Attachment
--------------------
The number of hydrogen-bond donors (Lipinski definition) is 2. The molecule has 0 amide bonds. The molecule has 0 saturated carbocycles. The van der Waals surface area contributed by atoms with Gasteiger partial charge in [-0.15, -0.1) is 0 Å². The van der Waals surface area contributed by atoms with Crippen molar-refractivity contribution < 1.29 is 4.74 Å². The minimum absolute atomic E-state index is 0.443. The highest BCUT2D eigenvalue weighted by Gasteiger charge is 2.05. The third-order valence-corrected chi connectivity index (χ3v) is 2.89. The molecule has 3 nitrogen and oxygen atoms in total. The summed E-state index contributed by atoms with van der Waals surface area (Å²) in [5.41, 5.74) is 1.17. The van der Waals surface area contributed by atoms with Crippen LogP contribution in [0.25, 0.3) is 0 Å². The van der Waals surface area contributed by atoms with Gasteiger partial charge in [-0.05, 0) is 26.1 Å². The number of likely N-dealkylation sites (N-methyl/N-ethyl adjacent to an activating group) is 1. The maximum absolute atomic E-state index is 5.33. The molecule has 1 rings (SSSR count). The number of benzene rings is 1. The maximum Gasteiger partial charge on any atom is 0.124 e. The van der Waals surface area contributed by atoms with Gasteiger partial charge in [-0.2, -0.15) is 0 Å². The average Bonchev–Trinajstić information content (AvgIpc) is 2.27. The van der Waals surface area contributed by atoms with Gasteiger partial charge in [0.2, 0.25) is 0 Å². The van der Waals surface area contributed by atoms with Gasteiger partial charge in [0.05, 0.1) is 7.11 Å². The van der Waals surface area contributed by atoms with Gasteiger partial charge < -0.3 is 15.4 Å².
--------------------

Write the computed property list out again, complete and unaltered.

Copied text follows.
The number of hydrogen-bond donors (Lipinski definition) is 2. The molecule has 0 amide bonds. The molecule has 0 saturated carbocycles. The van der Waals surface area contributed by atoms with Gasteiger partial charge in [-0.15, -0.1) is 0 Å². The van der Waals surface area contributed by atoms with Crippen molar-refractivity contribution < 1.29 is 4.74 Å². The minimum absolute atomic E-state index is 0.443. The highest BCUT2D eigenvalue weighted by Gasteiger charge is 2.05. The third-order valence-corrected chi connectivity index (χ3v) is 2.89. The molecule has 3 nitrogen and oxygen atoms in total. The summed E-state index contributed by atoms with van der Waals surface area (Å²) in [5.41, 5.74) is 1.17. The van der Waals surface area contributed by atoms with Crippen LogP contribution in [0.25, 0.3) is 0 Å². The van der Waals surface area contributed by atoms with Gasteiger partial charge in [-0.05, 0) is 26.1 Å². The number of likely N-dealkylation sites (N-methyl/N-ethyl adjacent to an activating group) is 1. The maximum absolute atomic E-state index is 5.33. The molecule has 1 rings (SSSR count). The number of benzene rings is 1. The maximum Gasteiger partial charge on any atom is 0.124 e. The van der Waals surface area contributed by atoms with Gasteiger partial charge in [-0.2, -0.15) is 0 Å². The average Bonchev–Trinajstić information content (AvgIpc) is 2.27. The van der Waals surface area contributed by atoms with Gasteiger partial charge in [0.2, 0.25) is 0 Å². The van der Waals surface area contributed by atoms with Gasteiger partial charge in [0.05, 0.1) is 7.11 Å². The van der Waals surface area contributed by atoms with Gasteiger partial charge < -0.3 is 15.4 Å².